•           Do not solely use your left hand for gestures or basically anything else

Similar to the idea of the feet, the left hand is considered as dirty because it is used to clean up after doing your business in the toilet. So, avoid using your left hand with any transactions with other people.

•           Remove your shoes

In most temples, homes, and even restaurants, you are required to remove your shoes before you go in. Usually, there will be a pile of shoes at the entrance which is your indicator to take off your shoes and do what the Thais do. That is why you need to wear easy to detach shoes if you plan on visiting and going in many temples and restaurants or if you are visiting a local at their home. Imagine you being invited in their home, but it takes you several seconds to take off your shoes!

•           Return a wai when given

Just like smiling back, when a Thai sends you a wai to your way, you must return the gesture by mimicking it. If you don’t, let’s just say that the one who gave it to you won’t be smiling. A wai is head bow with the hands together in front like in prayer. In Thailand, whenever someone sends a wai to you, you need to respect them by giving one back. The only people with the exception to this rule are the king and monks.

•           Eat with a spoon

In Thailand, you need to eat with a spoon in your right hand and fork in your left. You need to use the fork to place food onto your spoon. When eating, remember to only eat from the spoon, never use the fork to eat from it.

IV. Main Takeaways (Summary)

things not to do in Thailand
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Do you know feel relieved to know the dos and don’ts when traveling in Thailand? Well, I sure am! But to make sure that you understood and remember what you cannot and should do, here is a quick summary of what you read and learned so far:

To avoid the dangers of Thailand, you need to be updated on the local news to avoid protests and rallies, be aware of Thailand’s laws and regulations, and be knowledgeable of the Thai culture. Here are my lists of dos and don’ts to take precautions you need to know before travelling in Thailand for your health and safety, and to respect the Thai culture.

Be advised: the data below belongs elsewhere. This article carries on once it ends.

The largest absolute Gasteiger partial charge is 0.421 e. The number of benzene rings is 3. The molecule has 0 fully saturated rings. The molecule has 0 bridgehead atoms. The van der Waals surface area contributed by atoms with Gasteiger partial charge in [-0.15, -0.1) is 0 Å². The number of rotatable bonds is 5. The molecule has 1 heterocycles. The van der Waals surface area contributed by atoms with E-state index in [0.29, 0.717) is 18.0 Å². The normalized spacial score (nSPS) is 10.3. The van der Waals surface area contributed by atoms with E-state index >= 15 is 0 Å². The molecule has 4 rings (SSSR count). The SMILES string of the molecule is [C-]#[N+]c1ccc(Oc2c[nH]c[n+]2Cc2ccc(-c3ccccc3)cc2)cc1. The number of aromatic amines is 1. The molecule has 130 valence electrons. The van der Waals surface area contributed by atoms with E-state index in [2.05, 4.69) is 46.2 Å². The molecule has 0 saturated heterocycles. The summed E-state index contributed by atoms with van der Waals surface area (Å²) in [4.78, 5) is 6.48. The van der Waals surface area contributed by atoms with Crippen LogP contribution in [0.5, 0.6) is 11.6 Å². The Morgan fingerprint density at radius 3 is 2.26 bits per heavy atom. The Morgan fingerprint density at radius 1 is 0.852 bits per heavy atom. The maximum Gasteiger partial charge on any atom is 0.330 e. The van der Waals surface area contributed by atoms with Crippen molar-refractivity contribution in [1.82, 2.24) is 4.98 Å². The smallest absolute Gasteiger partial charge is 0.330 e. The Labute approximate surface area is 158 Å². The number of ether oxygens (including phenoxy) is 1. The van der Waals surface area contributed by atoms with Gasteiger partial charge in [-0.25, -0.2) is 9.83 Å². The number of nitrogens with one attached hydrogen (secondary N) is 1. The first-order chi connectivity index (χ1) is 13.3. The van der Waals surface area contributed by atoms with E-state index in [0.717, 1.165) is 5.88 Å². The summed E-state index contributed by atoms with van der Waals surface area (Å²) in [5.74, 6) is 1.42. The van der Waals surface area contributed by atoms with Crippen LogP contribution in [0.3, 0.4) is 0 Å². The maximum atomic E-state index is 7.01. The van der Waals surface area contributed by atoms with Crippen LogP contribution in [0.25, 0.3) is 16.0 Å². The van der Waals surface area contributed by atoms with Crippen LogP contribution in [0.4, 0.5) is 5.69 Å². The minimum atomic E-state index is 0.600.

Health-related Dos and Don’ts, but more on the don’ts

•           Do not drink the tap water, it might be contaminated

•           Do not drink beverages with crushed ice, it might be contaminated

•           Do not forget to bring and use mosquito repellent, there are mosquitoes all year round

•           Do not eat raw, uncooked, and unopened/unpeeled food

Tourist’s Safety (and Wallet) Precautions

•           Do not ride on public transportation without negotiating the price, unless you want to pay more than required

•           Do not bargain a low price, it is offensive

•           Do not follow any misinformation about tourist destinations, they are scamming you

•           Do not smoke in some areas of Bangkok, the police might be waiting, ready to pounce on you with a fine

•           Do not purchase, trade, ingest or get involved with illegal drugs, it’s illegal (duh)

•           Do not overstay your visa period, unless you want to pay a fine

Cultural Etiquette

•           Do not point in public

•           Do not use your feet for anything else other than walking

•           Do not touch anyone’s head

•           Do not wear revealing or provocative clothing

•           Do not disrespect the king

•           Do not solely use your left hand for gestures or basically anything else

•           Remove your shoes

•           Return a wai when given

•           (Use the fork to rake food, then) Eat with a spoon

References

Mariska (2017). Mosquitoes in Thailand: Everything You Need To Know! Retrieved from https://gotothailand.com/mosquitoes-thailand/.
TripAdvisor comment (2009). Re: dangers of Thailand. Retrieved on August 23, 2020 from https://www.tripadvisor.com.ph/ShowTopic-g293915-i3686-k2587029-Dangers_of_thailand-Thailand.html.